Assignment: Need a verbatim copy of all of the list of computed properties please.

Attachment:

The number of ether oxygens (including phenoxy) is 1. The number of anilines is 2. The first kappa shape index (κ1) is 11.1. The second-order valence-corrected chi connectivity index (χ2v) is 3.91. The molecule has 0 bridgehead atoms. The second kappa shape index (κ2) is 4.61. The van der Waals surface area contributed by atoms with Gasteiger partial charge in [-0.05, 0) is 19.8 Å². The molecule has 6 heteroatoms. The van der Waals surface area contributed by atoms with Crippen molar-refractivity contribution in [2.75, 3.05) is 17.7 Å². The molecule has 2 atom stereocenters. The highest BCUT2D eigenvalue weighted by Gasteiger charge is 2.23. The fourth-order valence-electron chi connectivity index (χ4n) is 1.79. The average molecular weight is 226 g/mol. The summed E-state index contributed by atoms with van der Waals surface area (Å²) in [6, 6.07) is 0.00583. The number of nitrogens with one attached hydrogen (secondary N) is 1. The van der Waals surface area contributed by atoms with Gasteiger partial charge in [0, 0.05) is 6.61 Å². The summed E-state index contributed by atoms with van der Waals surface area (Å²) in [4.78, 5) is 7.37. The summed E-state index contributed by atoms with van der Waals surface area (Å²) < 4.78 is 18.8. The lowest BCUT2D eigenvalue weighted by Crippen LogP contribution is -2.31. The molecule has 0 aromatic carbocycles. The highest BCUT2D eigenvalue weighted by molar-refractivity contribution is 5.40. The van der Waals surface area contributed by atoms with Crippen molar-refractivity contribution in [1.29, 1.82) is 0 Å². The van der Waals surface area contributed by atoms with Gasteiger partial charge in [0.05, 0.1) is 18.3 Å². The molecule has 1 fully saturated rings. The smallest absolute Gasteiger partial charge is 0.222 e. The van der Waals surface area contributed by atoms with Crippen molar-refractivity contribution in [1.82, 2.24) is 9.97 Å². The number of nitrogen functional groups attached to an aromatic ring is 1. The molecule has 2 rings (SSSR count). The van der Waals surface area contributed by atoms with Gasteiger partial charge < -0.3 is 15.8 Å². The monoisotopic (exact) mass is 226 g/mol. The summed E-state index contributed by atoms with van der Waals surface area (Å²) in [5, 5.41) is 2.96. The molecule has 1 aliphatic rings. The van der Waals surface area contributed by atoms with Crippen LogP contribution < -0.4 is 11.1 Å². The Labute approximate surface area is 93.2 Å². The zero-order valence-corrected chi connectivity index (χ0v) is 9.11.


The number of ether oxygens (including phenoxy) is 1. The number of anilines is 2. The first kappa shape index (κ1) is 11.1. The second-order valence-corrected chi connectivity index (χ2v) is 3.91. The molecule has 0 bridgehead atoms. The second kappa shape index (κ2) is 4.61. The van der Waals surface area contributed by atoms with Gasteiger partial charge in [-0.05, 0) is 19.8 Å². The molecule has 6 heteroatoms. The van der Waals surface area contributed by atoms with Crippen molar-refractivity contribution in [2.75, 3.05) is 17.7 Å². The molecule has 2 atom stereocenters. The highest BCUT2D eigenvalue weighted by Gasteiger charge is 2.23. The fourth-order valence-electron chi connectivity index (χ4n) is 1.79. The average molecular weight is 226 g/mol. The summed E-state index contributed by atoms with van der Waals surface area (Å²) in [6, 6.07) is 0.00583. The number of nitrogens with one attached hydrogen (secondary N) is 1. The van der Waals surface area contributed by atoms with Gasteiger partial charge in [0, 0.05) is 6.61 Å². The summed E-state index contributed by atoms with van der Waals surface area (Å²) in [4.78, 5) is 7.37. The summed E-state index contributed by atoms with van der Waals surface area (Å²) < 4.78 is 18.8. The lowest BCUT2D eigenvalue weighted by Crippen LogP contribution is -2.31. The molecule has 0 aromatic carbocycles. The highest BCUT2D eigenvalue weighted by molar-refractivity contribution is 5.40. The van der Waals surface area contributed by atoms with Crippen molar-refractivity contribution in [1.29, 1.82) is 0 Å². The van der Waals surface area contributed by atoms with Gasteiger partial charge in [0.05, 0.1) is 18.3 Å². The molecule has 1 fully saturated rings. The smallest absolute Gasteiger partial charge is 0.222 e. The van der Waals surface area contributed by atoms with Crippen molar-refractivity contribution in [1.82, 2.24) is 9.97 Å². The number of nitrogen functional groups attached to an aromatic ring is 1. The molecule has 2 rings (SSSR count). The van der Waals surface area contributed by atoms with Gasteiger partial charge < -0.3 is 15.8 Å². The monoisotopic (exact) mass is 226 g/mol. The summed E-state index contributed by atoms with van der Waals surface area (Å²) in [5, 5.41) is 2.96. The molecule has 1 aliphatic rings. The van der Waals surface area contributed by atoms with Crippen LogP contribution < -0.4 is 11.1 Å². The Labute approximate surface area is 93.2 Å². The zero-order valence-corrected chi connectivity index (χ0v) is 9.11.